Now, what about stock price?  Sudden and sharp declines of 50% or more are quite common for high growth stocks.  It happened to Netflix before, and it happened to most other growers – such as Amazon, Walmart, and Apple.  While in the short term Netflix stock will continue to be volatile and it may see $100 before it sees $300 again, longer term performance will, as always, depend on company execution.  So far, I have full faith in Netflix management.

September 20, 2011 at 2:27 am Leave a comment

A Really Long-Term View of Stock Market History

For the last 80 years or so, stock market performance can be described in terms of alternating so-called secular bear and bull markets.  From 1929 to 1942, stocks declined significantly in the aftermath of 1929 crash and the Great Depression.  From 1942 to 1965, prices increased eight-fold.  This was followed by volatile but flat period to 1982.  After that, from 1982 to 2000, prices again went on a tear and increased twelve-fold.  And now, in 2011, the prices are at the level of 12 years ago.

The book “Unexpected Returns” by Ed Easterling tries to provide some explanations for this behavior.  According to the author, company earnings actually grow at a relatively constant rate and increase about three times during an average secular period (either bull or bear) of 16 years (bull markets tend to last longer than bear markets).  But it is the P/E ratio that drives the equity valuations.  During periods of declining interest rates, P/E ratios tend to expand, again by a factor of about three, from an average low of 8 to an average high of 25.  This, together with 3x earnings growth, results in prices increasing roughly ten-fold.  This happened in secular bull markets of 1942-1965 and 1982-2000.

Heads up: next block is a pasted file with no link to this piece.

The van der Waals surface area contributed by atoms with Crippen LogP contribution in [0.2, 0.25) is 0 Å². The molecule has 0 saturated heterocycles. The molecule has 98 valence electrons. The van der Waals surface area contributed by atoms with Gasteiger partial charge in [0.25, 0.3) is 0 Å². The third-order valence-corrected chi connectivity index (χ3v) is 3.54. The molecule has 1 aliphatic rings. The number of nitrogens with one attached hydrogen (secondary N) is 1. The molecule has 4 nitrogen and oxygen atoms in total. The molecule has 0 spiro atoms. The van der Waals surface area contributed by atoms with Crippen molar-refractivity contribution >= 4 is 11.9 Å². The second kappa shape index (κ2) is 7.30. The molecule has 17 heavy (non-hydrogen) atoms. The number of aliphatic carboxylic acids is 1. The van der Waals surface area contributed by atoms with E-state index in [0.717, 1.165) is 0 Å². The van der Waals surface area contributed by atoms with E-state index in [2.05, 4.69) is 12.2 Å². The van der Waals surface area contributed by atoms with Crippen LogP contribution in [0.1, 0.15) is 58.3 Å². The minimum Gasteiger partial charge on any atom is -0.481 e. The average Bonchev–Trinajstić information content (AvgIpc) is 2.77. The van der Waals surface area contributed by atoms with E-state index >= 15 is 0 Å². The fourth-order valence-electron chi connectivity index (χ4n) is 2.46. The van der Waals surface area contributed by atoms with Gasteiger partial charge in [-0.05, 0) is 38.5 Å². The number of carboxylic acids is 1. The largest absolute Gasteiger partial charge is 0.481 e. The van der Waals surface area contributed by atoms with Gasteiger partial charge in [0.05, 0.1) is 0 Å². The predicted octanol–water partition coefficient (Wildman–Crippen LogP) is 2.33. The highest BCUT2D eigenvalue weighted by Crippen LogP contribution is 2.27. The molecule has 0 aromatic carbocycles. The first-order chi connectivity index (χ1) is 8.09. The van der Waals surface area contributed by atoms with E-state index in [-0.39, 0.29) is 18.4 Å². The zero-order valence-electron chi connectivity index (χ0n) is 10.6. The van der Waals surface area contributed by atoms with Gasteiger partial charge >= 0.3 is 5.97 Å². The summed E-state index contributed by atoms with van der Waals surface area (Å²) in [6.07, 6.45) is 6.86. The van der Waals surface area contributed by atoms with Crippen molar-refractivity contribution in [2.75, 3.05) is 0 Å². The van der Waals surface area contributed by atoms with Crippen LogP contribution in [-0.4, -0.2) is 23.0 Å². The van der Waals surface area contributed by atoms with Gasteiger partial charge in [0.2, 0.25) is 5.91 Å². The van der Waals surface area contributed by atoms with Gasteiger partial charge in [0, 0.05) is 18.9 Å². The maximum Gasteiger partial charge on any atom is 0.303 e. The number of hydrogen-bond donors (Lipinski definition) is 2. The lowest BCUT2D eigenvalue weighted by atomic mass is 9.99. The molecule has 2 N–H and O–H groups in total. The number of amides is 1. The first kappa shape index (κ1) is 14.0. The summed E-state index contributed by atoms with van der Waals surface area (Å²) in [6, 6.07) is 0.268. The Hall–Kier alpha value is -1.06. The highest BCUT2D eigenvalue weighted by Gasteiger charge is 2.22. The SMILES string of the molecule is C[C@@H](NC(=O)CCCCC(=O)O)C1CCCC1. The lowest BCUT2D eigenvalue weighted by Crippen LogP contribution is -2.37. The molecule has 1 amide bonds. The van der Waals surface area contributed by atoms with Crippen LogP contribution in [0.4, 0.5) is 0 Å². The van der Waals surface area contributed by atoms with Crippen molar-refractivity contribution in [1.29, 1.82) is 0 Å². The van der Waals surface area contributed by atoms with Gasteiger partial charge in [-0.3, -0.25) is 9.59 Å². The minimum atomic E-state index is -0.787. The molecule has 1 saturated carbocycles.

On the other hand, rising inflation tends to compress P/E ratios again by that same factor of 3.  And 3x earnings growth simply means that stock prices are stagnant (with a lot of volatility in between), as was the case during secular bear market of 1965-1982 and is the case today.

There is no denying that we are currently in a secular bear market.  The question is, are we anywhere near its end?  Well, at its beginning in 2000, P/E ratio actually was abnormally high, at 40.  Today, it is about 13.   So we already had a “mandated” 3x compression in P/E.  However, we are still ways off away from an average P/E bottom of 8.  Also, while previous secular bear market had rising inflation, this time it actually declined slightly from the level in 2000.  An optimist may make a case that low inflation justifies higher P/E ratios and thus we should be close to the start of another secular bull.  A pessimist, on the other hand, will argue that prices must swing from that high P/E of 40 to below average.

Of course, no one knows if the next secular bull market is around the corner or if it is still a few years off.  In all likelihood, we won’t even recognize it until several years pass after its actual start.  But the prices tend to be mean-reversing and it is clear that equity valuations today are depressed.  So, it is important to have your portfolio ready for the coming rebound.  It is easy to be a stock investor during secular bull markets — all you have to do is buy an index fund and you would do just fine.  During secular bear markets, however, investors need to pick stocks with extra care.  But this is not mission impossible by any means — just ask Apple investors how they did in the last ten years.  I am here to help.

September 2, 2011 at 2:54 am 1 comment

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Leon Shirman's long-term investment philosophy is summarized in his book, “42 Rules for Sensible Investing”, also available from Amazon.